I like to create a space in which a body moves: it’s a choreography. In this film, everything is choreographed, even the buses and the cars! In Venice, I was asked whether I was influenced by music hall. It’s indeed a strong influence, even in my plays through quite spectacular mise en scenes and choirs in motion. Hand-held cameras with improvising actors aren’t the way I do things, which does not prevent me from enjoying it when the others do. I kind of like a frame-world where everything is organized, which does not exclude life.
The buildings’ verticality mirrors the lateral tracking shots in the suburbs completely treeless. It is the modern Man’s print in a rather harsh environment.
Yes, I like space to tell what I want to express. The location scouting is an extremely important moment. The sets I shoot in have, I hope, an aesthetic coherence. Films try to incorporate music and architecture. The way I frame is architectural and the way I make people move around is musical.
Your film constantly subverts everything. The neon sign becomes an intimate poster to express his love.
I like objects to circulate. In A thousand Months, the binoculars arrive with the Caid and then the bride’s younger sister picks them up before Mehdi takes them away. The sign is co-opted to express his love. It’s an old ad for Yoki lemonade, a drink that hasn’t existed anymore for twenty years. If it still works, it’s because he keeps it. This character therefore has something romantic and nostalgic about him. Everybody subverts everything, from the Internet to fashion clothes. It’s a revenge on technology and wealth.
A programmatic revenge?
Yes. It is like in Asia: you can find very expensive software for two Euros! The advertising billboards are going to obscure 60% of the town, with huge investment from the Gulf countries. We could have started the film with an insert: « Casablanca 2015 ».
The presentation says « a film against other films, even against mine. »
Indeed, it’s an insolent film, even for us who were making it. After a while, the film ends up leading us more than we lead it. It’s a rowdy film, it’s bad.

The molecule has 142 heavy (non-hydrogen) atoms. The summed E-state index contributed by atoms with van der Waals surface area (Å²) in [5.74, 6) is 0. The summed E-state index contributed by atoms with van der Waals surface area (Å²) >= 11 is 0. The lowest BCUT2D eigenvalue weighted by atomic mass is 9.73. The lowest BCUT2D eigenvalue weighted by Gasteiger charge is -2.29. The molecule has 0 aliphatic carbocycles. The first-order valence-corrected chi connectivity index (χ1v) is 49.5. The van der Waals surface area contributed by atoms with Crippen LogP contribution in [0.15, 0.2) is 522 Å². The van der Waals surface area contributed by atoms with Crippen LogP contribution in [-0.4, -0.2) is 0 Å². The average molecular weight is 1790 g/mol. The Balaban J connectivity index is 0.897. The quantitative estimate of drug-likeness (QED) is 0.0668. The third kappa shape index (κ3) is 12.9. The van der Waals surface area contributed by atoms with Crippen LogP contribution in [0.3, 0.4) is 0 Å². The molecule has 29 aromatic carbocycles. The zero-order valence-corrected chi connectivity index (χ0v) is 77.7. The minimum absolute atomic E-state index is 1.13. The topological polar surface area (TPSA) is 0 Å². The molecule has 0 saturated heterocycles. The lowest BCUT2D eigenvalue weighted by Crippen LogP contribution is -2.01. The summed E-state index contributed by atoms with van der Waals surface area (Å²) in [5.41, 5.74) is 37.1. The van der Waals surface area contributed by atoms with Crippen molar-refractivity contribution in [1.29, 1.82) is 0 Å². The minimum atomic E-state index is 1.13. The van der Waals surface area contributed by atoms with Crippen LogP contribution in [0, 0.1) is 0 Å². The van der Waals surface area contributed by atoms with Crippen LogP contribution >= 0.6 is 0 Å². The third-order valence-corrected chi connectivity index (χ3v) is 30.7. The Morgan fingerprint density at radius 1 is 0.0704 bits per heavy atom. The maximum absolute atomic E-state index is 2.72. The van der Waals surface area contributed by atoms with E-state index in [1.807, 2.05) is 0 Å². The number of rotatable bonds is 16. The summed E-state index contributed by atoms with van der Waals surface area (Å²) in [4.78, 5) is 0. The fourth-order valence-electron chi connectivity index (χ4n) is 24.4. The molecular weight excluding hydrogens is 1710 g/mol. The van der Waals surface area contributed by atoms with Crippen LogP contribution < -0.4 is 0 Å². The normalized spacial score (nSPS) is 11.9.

Is it hard to get the character’s misdemeanors, who even dresses as a woman, accepted?
I am waiting to see the Moroccan audience’s reaction. It was naturally very funny to play and direct the crew at the same time, with blond hair and lipstick on!
Does it echo a desire for ambivalence?
Yes. I thought it was interesting to turn a very minimalist character into something incongruous and bold while keeping his restrained style of acting. Likewise, the killer-prostitute couple, an old figure in cinema contains the same ambiguity.
The reference to September 11 is unequivocal and ironic.
The title already refers to the beautiful world that’s being prepared for us. They are not trivial references. The film deals with economic globalization but also about the globalization of emotion and terror. The aloof deadpan killer always performs a sort of ritual before his murders. Murder is trivialized. The mall, which is moreover named The Twin Center, gives me the opportunity to make a visual reference. Casablanca, it’s Morocco but also the world.
The reworking of Amarcord is tragic because the liner steams straight into the boat people.
Yes, I followed Amarcord almost shot by shot. The same sequence takes on a whole new meaning in the present context.
And the fascination is not the same anymore.
The world has become darker. It’s a film that makes you laugh a dark laugh. The world is cruel, I didn’t make that up!
Translated by Sutarni Riesenmey///Article N° : 6897